Borgo d’Anaunia, a town of 2,500 inhabitants in the province of Trento (northern Italy), has converted the small municipal hydroelectric plant so that it partly provides power for blockchain purposes. It is one of the first times that a municipality in Europe has embraced this, and it is definitely a first for Italy.
The converted plant was commissioned this week, after the municipality voted to do so by a large majority on the last day of 2021. Innovation, apparently, can also happen in the blink of an eye. For the conversion, the municipality has contracted Alps Blockchain,, a local start-up, which has adapted the electrical infrastructure and will be marketing the computational power to the public. In addition to electricity (and green certificates), the municipality is also planning to sell computational power this way, starting this week.
This is an attractive option for a small-sized municipality that has its own hydroelectric plant, no matter how modest it may be. Italian regulations prohibit energy producers, even if they are municipalities, from using the energy that is generated for their own use. For example, the generated energy cannot be used for street lighting.
The hydropower plant in question is already a century old and uses the drop of over 90 meters of water in a small river that runs through the town. As such, the power plant cannot guarantee a steady yield given that it is dependent on the elements. This winter, for example, has so far produced very little rainfall, which is driving the finance alderman to despair. While at the same time, fixed costs and maintenance costs are high. The power plant itself was taken out of service between 1972 and 2006 because it was not profitable.
The energy is sold on the free market. The trend is that the water level in the small river is on the decline and along with it, the revenue. “There are years in between when the power plant actually has failed to generate enough income,” says Daniele Graziadei, mayor of Borgo d’Anaunia in an interview with Innovation Origins. “The price of a kilowatt-hour of electricity on the energy market fluctuates between 6 and 7 euro cents.”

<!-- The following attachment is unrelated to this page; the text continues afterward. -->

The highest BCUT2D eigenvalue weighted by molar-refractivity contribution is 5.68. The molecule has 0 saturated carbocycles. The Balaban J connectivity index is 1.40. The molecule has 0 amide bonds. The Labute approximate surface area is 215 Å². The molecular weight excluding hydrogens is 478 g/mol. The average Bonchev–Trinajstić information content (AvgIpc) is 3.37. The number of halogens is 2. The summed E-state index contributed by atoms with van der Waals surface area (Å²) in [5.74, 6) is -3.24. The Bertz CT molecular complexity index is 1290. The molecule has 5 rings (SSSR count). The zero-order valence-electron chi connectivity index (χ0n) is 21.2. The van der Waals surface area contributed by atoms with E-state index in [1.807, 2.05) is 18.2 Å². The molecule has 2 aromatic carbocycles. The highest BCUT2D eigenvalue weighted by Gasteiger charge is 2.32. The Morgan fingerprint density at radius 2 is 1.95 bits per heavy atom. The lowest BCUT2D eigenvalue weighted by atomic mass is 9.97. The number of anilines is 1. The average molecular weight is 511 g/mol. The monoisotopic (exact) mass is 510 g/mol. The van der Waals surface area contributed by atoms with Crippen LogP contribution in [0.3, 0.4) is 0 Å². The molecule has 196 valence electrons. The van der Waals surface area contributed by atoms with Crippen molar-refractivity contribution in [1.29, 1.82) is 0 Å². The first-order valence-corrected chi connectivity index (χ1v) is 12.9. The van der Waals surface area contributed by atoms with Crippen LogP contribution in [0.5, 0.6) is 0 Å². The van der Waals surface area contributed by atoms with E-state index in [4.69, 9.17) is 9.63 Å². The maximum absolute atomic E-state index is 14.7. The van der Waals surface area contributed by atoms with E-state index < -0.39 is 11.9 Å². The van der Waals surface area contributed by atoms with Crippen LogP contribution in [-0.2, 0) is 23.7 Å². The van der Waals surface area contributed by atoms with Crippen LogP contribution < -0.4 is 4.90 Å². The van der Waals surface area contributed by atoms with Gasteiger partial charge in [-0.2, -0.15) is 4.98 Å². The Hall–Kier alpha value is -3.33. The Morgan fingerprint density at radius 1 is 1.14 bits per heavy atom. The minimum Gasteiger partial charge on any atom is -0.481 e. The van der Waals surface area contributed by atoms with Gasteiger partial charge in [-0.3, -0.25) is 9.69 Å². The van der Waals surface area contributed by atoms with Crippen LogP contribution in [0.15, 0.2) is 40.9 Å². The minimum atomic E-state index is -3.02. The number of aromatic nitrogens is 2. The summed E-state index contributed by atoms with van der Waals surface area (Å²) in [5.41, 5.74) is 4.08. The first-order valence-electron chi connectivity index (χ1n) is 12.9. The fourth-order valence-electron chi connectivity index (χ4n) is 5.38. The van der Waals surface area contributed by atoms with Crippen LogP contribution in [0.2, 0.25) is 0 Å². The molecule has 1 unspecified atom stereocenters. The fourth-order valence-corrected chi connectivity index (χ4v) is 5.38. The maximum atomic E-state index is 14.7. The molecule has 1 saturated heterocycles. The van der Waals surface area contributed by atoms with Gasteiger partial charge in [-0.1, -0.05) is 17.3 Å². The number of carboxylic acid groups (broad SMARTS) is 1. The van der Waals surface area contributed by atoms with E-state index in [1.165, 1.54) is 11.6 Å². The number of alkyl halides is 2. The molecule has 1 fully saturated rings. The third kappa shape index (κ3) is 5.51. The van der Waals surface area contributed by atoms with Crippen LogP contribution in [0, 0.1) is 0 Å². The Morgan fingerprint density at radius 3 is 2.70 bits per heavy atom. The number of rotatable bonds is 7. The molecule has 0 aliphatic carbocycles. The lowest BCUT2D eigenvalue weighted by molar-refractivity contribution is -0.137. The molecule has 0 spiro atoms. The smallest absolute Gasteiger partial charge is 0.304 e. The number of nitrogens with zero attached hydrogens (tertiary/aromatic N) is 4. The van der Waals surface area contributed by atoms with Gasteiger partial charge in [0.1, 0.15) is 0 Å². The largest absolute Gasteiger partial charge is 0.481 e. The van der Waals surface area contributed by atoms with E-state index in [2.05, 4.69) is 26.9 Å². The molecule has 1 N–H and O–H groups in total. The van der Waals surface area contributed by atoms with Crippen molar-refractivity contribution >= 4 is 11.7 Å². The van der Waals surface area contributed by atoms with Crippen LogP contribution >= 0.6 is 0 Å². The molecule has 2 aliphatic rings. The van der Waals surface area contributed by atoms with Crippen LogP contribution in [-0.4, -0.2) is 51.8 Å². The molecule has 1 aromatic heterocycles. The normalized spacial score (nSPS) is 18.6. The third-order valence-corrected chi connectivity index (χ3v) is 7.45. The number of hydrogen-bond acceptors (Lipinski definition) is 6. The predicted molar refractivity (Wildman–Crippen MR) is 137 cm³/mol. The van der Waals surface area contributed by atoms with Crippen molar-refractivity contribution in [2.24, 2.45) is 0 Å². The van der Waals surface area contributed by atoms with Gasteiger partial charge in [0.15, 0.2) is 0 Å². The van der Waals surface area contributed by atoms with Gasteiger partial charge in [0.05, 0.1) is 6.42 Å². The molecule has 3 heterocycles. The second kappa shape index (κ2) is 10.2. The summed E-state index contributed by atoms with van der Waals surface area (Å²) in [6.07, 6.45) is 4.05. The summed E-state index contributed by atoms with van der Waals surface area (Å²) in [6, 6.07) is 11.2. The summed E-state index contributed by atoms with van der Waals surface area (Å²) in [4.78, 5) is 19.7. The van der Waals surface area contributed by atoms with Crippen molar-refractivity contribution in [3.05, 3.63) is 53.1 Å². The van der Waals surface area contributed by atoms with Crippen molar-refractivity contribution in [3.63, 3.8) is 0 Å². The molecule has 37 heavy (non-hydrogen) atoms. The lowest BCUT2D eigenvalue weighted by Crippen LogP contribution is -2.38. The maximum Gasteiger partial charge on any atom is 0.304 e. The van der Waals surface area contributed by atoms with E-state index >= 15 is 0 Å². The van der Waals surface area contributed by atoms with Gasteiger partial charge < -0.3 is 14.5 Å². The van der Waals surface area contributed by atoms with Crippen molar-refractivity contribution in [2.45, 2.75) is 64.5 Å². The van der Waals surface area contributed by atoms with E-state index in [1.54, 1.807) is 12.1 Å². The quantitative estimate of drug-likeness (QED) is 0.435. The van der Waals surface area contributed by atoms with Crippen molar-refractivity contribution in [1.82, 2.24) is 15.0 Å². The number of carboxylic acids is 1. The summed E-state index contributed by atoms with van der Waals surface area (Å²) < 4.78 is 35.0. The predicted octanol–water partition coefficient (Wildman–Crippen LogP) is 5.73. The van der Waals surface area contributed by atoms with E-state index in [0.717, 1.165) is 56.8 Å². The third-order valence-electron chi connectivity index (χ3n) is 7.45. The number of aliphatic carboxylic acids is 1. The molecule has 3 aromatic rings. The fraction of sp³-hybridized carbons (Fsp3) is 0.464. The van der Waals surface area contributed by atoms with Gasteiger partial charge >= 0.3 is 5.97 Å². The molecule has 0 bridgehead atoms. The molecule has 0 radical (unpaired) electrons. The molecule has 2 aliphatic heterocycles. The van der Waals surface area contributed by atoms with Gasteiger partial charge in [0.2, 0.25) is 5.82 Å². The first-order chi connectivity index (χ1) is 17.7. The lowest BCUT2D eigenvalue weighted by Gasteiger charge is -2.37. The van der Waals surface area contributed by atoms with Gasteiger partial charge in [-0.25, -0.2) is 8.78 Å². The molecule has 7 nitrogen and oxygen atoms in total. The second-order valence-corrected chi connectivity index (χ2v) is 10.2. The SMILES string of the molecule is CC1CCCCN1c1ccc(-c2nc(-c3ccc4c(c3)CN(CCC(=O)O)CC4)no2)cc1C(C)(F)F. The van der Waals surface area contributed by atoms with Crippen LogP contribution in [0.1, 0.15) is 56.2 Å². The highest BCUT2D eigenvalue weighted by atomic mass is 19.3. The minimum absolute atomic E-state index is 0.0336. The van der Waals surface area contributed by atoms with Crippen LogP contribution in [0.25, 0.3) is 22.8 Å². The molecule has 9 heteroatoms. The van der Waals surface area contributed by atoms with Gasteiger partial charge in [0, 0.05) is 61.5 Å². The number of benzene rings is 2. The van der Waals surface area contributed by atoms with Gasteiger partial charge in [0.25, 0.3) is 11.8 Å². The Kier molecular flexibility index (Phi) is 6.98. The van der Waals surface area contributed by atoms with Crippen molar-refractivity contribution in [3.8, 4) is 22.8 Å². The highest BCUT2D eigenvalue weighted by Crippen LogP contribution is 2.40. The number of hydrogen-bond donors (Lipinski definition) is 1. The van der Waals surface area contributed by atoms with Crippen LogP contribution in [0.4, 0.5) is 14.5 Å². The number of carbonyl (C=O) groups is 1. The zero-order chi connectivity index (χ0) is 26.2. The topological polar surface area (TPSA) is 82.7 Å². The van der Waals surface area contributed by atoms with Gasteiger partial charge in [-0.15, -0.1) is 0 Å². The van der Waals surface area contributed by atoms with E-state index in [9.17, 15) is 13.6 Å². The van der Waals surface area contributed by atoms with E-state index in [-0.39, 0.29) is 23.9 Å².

The idea of using energy for data mining is then mainly a financial matter. It is too much to say that data mines make money like gold, yet the yield is nevertheless a lot higher. Graziadei expects that as of this week, the returns from the power plant will be 40 percent higher. That percentage applies to one-fifth of the energy output sold as ‘computational power’. The rest still flows to the grid as ‘regular’ energy. Either way, both forms are generated in a sustainable way.
For data mining, 40 supercomputers, also called miners, were provided (at a total cost of 150,000 euros), each with a computational power of 100 terrahash. This amounts to a total of up to 4 pentahash. The installation is done in such a way that if the water flow is too weak, the miners are switched off.
With this initiative, the municipality is killing two birds with one stone. On the one hand, it earns more revenue, on the other, it is a step towards sustainable mining. The mining of crypto currency and other forms based on blockchain swallows up 130 billion kilowatt hours per year worldwide. That is equivalent to the energy consumption of a country like Argentina.
Owing to the high energy consumption of bitcoin payments, among other things, there are objections to blockchain. Utilizing renewable energy may be one argument to parry such criticisms. In the United States, by the way, groups of miners have settled around hydroelectric plants, and make use of the (green) electricity generated by these power plants.
The distinction of Borgo d’Anaunia as the first green Italian “blockchain municipality” also has to do with the fact that the 37-year-old mayor has high hopes for the future of blockchain and has pushed ahead with this development to accelerate the conversion of the power plant.
Meanwhile, the approximately 2,500 residents of Borgo d’Anaunia have greeted the mayor’s initiative with some resignation. “Some are wary. That’s what you always have with the introduction of technological innovations,” the mayor points out.
(Photos: overview of the hydropower plant and cabinet with data miners)
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